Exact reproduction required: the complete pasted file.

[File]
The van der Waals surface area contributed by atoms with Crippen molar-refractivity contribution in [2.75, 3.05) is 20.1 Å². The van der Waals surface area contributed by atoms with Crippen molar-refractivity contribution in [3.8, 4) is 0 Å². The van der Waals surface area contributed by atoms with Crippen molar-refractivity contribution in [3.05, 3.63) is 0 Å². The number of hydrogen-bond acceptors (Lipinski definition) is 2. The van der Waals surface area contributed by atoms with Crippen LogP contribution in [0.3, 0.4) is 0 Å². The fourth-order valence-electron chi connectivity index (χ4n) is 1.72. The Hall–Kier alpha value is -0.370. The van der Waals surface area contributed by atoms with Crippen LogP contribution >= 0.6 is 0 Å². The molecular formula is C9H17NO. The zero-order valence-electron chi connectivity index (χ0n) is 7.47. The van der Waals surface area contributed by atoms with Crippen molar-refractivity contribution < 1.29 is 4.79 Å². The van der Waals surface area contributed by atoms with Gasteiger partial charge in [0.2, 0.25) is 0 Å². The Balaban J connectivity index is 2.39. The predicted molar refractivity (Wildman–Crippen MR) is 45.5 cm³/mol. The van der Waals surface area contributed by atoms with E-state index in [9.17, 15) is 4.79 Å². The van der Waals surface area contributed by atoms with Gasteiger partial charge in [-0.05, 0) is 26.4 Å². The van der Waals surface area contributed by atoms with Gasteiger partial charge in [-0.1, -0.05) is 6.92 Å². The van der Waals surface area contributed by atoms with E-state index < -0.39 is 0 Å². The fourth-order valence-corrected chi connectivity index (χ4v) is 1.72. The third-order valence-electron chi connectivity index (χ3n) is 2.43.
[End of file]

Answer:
The van der Waals surface area contributed by atoms with Crippen molar-refractivity contribution in [2.75, 3.05) is 20.1 Å². The van der Waals surface area contributed by atoms with Crippen molar-refractivity contribution in [3.8, 4) is 0 Å². The van der Waals surface area contributed by atoms with Crippen molar-refractivity contribution in [3.05, 3.63) is 0 Å². The number of hydrogen-bond acceptors (Lipinski definition) is 2. The van der Waals surface area contributed by atoms with Crippen LogP contribution in [0.3, 0.4) is 0 Å². The fourth-order valence-electron chi connectivity index (χ4n) is 1.72. The Hall–Kier alpha value is -0.370. The van der Waals surface area contributed by atoms with Crippen LogP contribution >= 0.6 is 0 Å². The molecular formula is C9H17NO. The zero-order valence-electron chi connectivity index (χ0n) is 7.47. The van der Waals surface area contributed by atoms with Crippen molar-refractivity contribution < 1.29 is 4.79 Å². The van der Waals surface area contributed by atoms with Gasteiger partial charge in [0.2, 0.25) is 0 Å². The Balaban J connectivity index is 2.39. The predicted molar refractivity (Wildman–Crippen MR) is 45.5 cm³/mol. The van der Waals surface area contributed by atoms with E-state index in [9.17, 15) is 4.79 Å². The van der Waals surface area contributed by atoms with Gasteiger partial charge in [-0.05, 0) is 26.4 Å². The van der Waals surface area contributed by atoms with Gasteiger partial charge in [-0.1, -0.05) is 6.92 Å². The van der Waals surface area contributed by atoms with E-state index < -0.39 is 0 Å². The fourth-order valence-corrected chi connectivity index (χ4v) is 1.72. The third-order valence-electron chi connectivity index (χ3n) is 2.43.